STS locking-type joint pre-installation condition, arrow shows axially extruded sleeve


The specimen consists of two HRB400E hot-rolled ribbed bars with a nominal diameter (d) of 40 mm and STS locking-type joint, as shown in Fig. 5. Among them, according to the design requirements of the first steel joints, the connection of reinforcement bars was 55-mm, 57-mm, and 60-mm embedded length of the connection; \(\left({l}_{a}={l}_{d}\right)\) both sides of the symmetrical embedded in the internal reinforcement joints; clamp piece diameter of the large end \({d}_{a2}\) of the 58 mm, 65 mm, 72 mm, respectively; sleeve by the outer diameter \({d}_{b}\) of 69–85 mm made of steel tubes, respectively; and specimens of the structural design parameters of the specific combination of form as shown in Table 1.

Fig. 5
figure 5

Dimensional configuration of specimen

Table 1 Dimension of STS locking-type joint specimens

Specimen materials

As per the findings in literature [14], it is evident that 40Cr alloy steel sleeves are suitable for connecting high-strength steel bars. Therefore, the materials chosen for the STS locking-type joint sleeves and clamps are 40Cr alloy steel, processed through hot forging and high-precision rolling techniques, adhering to the industry standard “Sleeves for Mechanical Connection of Steel Reinforcement Bars” [15]. To assess the connection performance of large-diameter reinforcement bars, this study exclusively utilizes Grade III rebar: HRB400E ordinary hot-rolled steel bars with a nominal diameter (d) of 40 mm. The standard yield strength of these bars is 400 MPa, with an ultimate tensile strength of 540 MPa. In accordance with the standard “Steel for Reinforced Concrete Part 2: Hot Rolled Ribbed Steel Bar” [16], the mechanical properties of the test are evaluated, as presented in Table 2, detailing the steel reinforcement’s strength and mechanical characteristics. The results in Table 2 indicate that the ratio of measured tensile strength to yield strength exceeds 1.25, while the ratio of measured yield strength to standard yield strength is below 1.3, confirming that the mechanical properties of the reinforcement bars used in the test comply with the relevant regulations outlined in current Chinese national standards.

Table 2 Mechanical properties of specimen materials

Test setup and loading method

The unidirectional tensile test, high-stress repeated tensile, and large deformation repeated tensile tests conducted in this study were executed using the MTS-1000-kN electro-hydraulic servo universal testing machine. The testing machine boasts a force value accuracy of 0.5% and is equipped with a computer screen for real-time display of test curves. The machine automatically extracts key parameters, such as maximum values, ultimate tensile strength, and yield strength, based on the input variables. The loading protocols for the aforementioned tests, detailed in Table 3, are applied until specimen failure occurs. The test loading apparatus is depicted in Fig. 6. Specific calculation formulas and measurement methods can be found in the JG/J 107–2016 specification [13].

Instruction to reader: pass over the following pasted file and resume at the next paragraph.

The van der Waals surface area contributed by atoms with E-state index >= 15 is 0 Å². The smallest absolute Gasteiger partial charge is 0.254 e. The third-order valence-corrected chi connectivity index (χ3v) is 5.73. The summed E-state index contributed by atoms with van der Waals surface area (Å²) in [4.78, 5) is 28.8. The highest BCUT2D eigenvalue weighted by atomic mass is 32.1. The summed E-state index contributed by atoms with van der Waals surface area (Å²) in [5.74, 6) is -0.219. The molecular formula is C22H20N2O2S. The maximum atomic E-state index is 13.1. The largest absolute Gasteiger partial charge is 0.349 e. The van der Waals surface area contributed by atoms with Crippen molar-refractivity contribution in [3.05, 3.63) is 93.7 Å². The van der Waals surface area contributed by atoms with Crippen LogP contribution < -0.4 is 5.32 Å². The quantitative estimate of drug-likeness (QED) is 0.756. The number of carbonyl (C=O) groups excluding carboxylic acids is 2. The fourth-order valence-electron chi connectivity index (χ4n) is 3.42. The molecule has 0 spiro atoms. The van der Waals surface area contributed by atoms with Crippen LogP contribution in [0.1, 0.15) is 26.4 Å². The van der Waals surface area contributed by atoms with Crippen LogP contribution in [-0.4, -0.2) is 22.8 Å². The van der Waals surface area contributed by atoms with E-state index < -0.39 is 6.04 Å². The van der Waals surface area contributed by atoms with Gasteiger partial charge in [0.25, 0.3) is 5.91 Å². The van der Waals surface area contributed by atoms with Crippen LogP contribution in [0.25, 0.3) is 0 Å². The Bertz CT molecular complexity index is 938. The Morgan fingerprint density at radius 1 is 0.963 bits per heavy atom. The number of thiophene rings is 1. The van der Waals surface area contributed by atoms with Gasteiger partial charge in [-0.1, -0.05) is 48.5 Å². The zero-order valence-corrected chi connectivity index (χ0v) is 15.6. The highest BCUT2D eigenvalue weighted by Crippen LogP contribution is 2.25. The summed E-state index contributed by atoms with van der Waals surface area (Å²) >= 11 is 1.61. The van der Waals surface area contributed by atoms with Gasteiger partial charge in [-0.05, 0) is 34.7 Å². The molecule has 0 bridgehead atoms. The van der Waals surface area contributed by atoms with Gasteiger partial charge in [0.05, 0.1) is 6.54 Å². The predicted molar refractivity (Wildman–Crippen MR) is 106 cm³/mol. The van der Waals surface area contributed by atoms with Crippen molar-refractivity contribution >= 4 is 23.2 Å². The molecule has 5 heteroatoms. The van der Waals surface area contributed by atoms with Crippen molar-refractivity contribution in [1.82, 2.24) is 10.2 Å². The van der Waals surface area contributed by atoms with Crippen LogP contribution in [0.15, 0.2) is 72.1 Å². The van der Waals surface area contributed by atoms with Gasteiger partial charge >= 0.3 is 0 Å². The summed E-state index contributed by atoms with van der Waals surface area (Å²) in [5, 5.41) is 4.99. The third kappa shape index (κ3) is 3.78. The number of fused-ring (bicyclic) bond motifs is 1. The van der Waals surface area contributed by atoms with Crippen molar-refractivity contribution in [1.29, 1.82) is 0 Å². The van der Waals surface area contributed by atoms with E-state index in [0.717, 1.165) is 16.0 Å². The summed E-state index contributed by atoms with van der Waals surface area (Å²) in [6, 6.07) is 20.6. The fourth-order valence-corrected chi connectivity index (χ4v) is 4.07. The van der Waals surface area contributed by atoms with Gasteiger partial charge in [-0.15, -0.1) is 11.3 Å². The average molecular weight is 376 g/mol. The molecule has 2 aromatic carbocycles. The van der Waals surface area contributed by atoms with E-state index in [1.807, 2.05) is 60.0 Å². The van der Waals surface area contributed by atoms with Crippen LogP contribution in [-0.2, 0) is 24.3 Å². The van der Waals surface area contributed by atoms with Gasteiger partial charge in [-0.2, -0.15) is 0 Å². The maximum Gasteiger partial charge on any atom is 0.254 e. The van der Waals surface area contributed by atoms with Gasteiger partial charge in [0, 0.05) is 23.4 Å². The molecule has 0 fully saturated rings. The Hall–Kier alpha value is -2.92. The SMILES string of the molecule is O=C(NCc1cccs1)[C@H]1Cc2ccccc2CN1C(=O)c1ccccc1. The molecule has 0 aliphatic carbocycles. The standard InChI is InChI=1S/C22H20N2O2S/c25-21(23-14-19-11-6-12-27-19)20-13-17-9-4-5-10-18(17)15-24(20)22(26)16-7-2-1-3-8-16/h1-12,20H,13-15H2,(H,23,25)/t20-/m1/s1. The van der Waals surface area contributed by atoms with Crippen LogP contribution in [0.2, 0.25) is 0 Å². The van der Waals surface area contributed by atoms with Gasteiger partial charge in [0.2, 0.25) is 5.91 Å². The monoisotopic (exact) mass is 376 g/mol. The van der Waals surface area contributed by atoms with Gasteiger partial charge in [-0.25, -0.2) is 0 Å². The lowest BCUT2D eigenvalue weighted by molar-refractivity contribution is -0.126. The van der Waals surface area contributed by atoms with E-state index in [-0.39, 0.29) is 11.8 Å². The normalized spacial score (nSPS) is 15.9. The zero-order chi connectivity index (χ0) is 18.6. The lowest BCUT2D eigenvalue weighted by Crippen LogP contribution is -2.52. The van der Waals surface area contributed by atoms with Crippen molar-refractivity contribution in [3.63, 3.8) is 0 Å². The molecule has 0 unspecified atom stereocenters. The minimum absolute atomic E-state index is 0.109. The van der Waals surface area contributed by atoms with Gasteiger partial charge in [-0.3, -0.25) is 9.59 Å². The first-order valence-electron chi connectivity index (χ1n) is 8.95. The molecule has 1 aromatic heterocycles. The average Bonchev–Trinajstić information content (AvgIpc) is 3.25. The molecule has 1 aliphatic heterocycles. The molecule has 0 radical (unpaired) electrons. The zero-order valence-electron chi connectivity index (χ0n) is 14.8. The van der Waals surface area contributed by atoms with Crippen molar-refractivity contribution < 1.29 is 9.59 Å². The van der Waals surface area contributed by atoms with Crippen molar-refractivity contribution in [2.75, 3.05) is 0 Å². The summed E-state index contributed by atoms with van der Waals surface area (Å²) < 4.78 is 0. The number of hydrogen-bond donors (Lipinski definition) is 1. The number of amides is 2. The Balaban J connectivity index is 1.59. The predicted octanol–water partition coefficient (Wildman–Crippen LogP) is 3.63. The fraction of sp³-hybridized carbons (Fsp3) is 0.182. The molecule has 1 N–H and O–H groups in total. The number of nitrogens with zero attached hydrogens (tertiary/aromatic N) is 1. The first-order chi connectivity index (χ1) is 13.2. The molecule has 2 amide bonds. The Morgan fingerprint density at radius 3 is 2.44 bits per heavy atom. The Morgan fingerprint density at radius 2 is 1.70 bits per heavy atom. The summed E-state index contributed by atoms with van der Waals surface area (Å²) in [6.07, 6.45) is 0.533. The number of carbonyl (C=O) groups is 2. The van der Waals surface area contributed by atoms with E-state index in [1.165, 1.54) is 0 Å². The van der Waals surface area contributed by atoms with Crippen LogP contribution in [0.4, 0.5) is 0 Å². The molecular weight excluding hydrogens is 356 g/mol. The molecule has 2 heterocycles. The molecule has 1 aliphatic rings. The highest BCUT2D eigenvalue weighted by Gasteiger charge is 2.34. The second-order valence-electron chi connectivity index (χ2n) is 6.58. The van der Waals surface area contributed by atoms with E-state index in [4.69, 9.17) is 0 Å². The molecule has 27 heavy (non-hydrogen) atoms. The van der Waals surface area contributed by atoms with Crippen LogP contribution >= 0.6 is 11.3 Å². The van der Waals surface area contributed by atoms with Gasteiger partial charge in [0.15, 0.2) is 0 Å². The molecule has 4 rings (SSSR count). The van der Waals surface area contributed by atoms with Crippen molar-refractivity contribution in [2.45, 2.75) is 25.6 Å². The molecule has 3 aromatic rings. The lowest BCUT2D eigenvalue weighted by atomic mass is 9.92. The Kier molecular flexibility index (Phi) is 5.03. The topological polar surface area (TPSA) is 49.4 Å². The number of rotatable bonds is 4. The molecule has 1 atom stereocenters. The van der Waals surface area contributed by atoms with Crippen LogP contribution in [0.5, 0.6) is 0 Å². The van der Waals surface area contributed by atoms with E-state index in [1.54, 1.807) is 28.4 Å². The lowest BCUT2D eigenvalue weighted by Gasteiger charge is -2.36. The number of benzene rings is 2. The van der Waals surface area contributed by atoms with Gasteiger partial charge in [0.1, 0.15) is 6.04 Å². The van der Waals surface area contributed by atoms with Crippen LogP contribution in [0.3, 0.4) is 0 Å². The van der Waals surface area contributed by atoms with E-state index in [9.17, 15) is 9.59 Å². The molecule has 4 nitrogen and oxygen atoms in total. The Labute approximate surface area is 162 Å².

Table 3 Test loading system
Fig. 6
figure 6

Tensile test setup

STS locking-type joint connection mechanism

From the STS locking-type joint configuration, locking-type connector connection through the inner surface of the cleat pipe threads and the reinforcement bar transverse ribs, longitudinal ribs between the mechanical occlusal force and the sleeve and cleat ring binding force, the axial load from one end of the bar to the other end of the reinforcement bar. The structural connection load is transmitted through the reinforcements to the clamps, which further conveys the load to the sleeve. This process of force transfer primarily relies on the mechanical biting force generated by the threads between the reinforcements and the clamps, as well as the frictional force between the clamps and the sleeve.

Force analysis of sleeve and clamps

When subjected to axial tension, the rebar within the system depicted in Fig. 7 experiences a resultant stress perpendicular to the cone structure. The sleeve, in this configuration, plays a pivotal role by generating a stress that acts perpendicular to the cone. Frictional forces between the clamp and the sleeve contribute to the axial resistance stress, effectively countering a portion of the applied tensile force. Simultaneously, the radial force generated by this interaction establishes normal restraining stress, securing the bar and the clamp together to prevent detachment.

Fig. 7
figure 7

Distribution of stress between sleeve and clamp

The oblique self-locking principle underscores the relationship between friction and the oblique cone angle \(\upbeta /2\), indicating that a higher angle of inclination between the clamp and the sleeve enhances the sleeve’s anchoring capacity for the clamp and the rebar. However, as the inclination angle increases, so does the necessary thickness of both the clamp and the sleeve. This escalation in dimensions leads to heightened production costs and may impede the ability to comply with steel construction requirements, particularly concerning the thickness of the protective concrete layer in certain scenarios.

The internal taper of the sleeve is the same as the external taper of the clamp when the connecting reinforcement is subjected to axial tension, the clamp connected to it will expand in all directions, and the reinforcement will produce uniform normal stress along the periphery, and at this time, the confinement stress \(\sigma\) around the sleeve to resist the expansion of the clamp will be produced, which will firmly anchor the clamp and prevent it from dispersing and slipping. Regardless of whether the axial tension or compression is applied, the sleeve creates a confinement stress to stop the rebar from slipping in the axial direction (as shown in Fig. 8).